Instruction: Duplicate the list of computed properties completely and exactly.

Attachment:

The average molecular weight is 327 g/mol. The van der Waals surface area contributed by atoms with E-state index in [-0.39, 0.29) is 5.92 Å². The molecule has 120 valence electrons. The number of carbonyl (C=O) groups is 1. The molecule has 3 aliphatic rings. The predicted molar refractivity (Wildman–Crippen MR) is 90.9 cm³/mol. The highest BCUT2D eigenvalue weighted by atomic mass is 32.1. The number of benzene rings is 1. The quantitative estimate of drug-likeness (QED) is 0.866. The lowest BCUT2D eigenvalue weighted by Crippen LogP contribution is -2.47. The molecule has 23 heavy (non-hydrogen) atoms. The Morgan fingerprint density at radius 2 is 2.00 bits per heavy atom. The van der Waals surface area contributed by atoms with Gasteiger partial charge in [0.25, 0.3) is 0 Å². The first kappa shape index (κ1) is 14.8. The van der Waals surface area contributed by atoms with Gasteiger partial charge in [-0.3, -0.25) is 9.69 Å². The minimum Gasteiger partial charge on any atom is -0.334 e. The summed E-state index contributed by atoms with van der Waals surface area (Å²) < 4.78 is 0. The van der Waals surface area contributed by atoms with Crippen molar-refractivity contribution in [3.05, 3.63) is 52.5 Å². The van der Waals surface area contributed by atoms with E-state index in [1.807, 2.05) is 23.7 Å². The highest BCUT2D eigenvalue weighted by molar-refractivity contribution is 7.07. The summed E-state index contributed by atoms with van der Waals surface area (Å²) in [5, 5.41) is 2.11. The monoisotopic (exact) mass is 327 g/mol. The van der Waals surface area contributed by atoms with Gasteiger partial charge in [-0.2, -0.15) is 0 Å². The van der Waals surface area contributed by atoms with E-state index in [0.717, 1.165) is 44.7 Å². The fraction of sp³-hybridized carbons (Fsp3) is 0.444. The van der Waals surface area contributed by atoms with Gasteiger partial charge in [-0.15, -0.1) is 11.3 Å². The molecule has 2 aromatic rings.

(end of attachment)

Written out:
The average molecular weight is 327 g/mol. The van der Waals surface area contributed by atoms with E-state index in [-0.39, 0.29) is 5.92 Å². The molecule has 120 valence electrons. The number of carbonyl (C=O) groups is 1. The molecule has 3 aliphatic rings. The predicted molar refractivity (Wildman–Crippen MR) is 90.9 cm³/mol. The highest BCUT2D eigenvalue weighted by atomic mass is 32.1. The number of benzene rings is 1. The quantitative estimate of drug-likeness (QED) is 0.866. The lowest BCUT2D eigenvalue weighted by Crippen LogP contribution is -2.47. The molecule has 23 heavy (non-hydrogen) atoms. The Morgan fingerprint density at radius 2 is 2.00 bits per heavy atom. The van der Waals surface area contributed by atoms with Gasteiger partial charge in [0.25, 0.3) is 0 Å². The first kappa shape index (κ1) is 14.8. The van der Waals surface area contributed by atoms with Gasteiger partial charge in [-0.3, -0.25) is 9.69 Å². The minimum Gasteiger partial charge on any atom is -0.334 e. The summed E-state index contributed by atoms with van der Waals surface area (Å²) < 4.78 is 0. The van der Waals surface area contributed by atoms with Crippen molar-refractivity contribution in [3.05, 3.63) is 52.5 Å². The van der Waals surface area contributed by atoms with E-state index in [1.807, 2.05) is 23.7 Å². The highest BCUT2D eigenvalue weighted by molar-refractivity contribution is 7.07. The summed E-state index contributed by atoms with van der Waals surface area (Å²) in [5, 5.41) is 2.11. The monoisotopic (exact) mass is 327 g/mol. The van der Waals surface area contributed by atoms with Gasteiger partial charge in [-0.2, -0.15) is 0 Å². The van der Waals surface area contributed by atoms with E-state index in [0.717, 1.165) is 44.7 Å². The fraction of sp³-hybridized carbons (Fsp3) is 0.444. The van der Waals surface area contributed by atoms with Gasteiger partial charge in [-0.15, -0.1) is 11.3 Å². The molecule has 2 aromatic rings.